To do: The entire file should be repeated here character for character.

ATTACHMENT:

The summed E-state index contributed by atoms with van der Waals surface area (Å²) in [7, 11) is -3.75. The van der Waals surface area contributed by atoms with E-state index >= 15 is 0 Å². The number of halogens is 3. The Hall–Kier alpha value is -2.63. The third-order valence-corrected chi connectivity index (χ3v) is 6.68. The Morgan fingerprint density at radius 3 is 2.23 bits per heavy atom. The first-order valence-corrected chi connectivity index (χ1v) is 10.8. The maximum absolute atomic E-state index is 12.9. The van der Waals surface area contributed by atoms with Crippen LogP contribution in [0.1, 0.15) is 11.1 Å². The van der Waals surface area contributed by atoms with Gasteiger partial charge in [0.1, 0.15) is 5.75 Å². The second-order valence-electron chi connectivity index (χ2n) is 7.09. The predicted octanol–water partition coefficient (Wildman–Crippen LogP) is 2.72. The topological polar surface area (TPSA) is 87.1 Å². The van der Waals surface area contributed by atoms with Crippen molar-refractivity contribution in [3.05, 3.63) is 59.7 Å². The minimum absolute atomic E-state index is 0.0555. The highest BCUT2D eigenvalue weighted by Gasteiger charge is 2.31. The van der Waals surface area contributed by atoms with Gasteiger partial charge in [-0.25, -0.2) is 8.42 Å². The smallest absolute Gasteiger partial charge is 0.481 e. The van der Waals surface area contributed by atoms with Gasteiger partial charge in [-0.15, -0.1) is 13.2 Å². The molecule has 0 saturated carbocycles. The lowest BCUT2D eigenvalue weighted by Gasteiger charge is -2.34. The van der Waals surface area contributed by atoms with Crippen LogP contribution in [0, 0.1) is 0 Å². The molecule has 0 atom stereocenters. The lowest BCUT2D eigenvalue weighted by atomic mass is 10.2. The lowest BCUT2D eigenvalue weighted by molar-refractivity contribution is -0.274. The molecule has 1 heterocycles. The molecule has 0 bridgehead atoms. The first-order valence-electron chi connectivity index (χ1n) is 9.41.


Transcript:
The summed E-state index contributed by atoms with van der Waals surface area (Å²) in [7, 11) is -3.75. The van der Waals surface area contributed by atoms with E-state index >= 15 is 0 Å². The number of halogens is 3. The Hall–Kier alpha value is -2.63. The third-order valence-corrected chi connectivity index (χ3v) is 6.68. The Morgan fingerprint density at radius 3 is 2.23 bits per heavy atom. The first-order valence-corrected chi connectivity index (χ1v) is 10.8. The maximum absolute atomic E-state index is 12.9. The van der Waals surface area contributed by atoms with Crippen LogP contribution in [0.1, 0.15) is 11.1 Å². The van der Waals surface area contributed by atoms with Gasteiger partial charge in [0.1, 0.15) is 5.75 Å². The second-order valence-electron chi connectivity index (χ2n) is 7.09. The predicted octanol–water partition coefficient (Wildman–Crippen LogP) is 2.72. The topological polar surface area (TPSA) is 87.1 Å². The van der Waals surface area contributed by atoms with Crippen molar-refractivity contribution in [3.05, 3.63) is 59.7 Å². The minimum absolute atomic E-state index is 0.0555. The highest BCUT2D eigenvalue weighted by Gasteiger charge is 2.31. The van der Waals surface area contributed by atoms with Gasteiger partial charge in [-0.25, -0.2) is 8.42 Å². The smallest absolute Gasteiger partial charge is 0.481 e. The van der Waals surface area contributed by atoms with Gasteiger partial charge in [-0.15, -0.1) is 13.2 Å². The molecule has 0 saturated carbocycles. The lowest BCUT2D eigenvalue weighted by Gasteiger charge is -2.34. The van der Waals surface area contributed by atoms with Crippen LogP contribution in [0, 0.1) is 0 Å². The molecule has 0 atom stereocenters. The lowest BCUT2D eigenvalue weighted by atomic mass is 10.2. The lowest BCUT2D eigenvalue weighted by molar-refractivity contribution is -0.274. The molecule has 1 heterocycles. The molecule has 0 bridgehead atoms. The first-order valence-electron chi connectivity index (χ1n) is 9.41.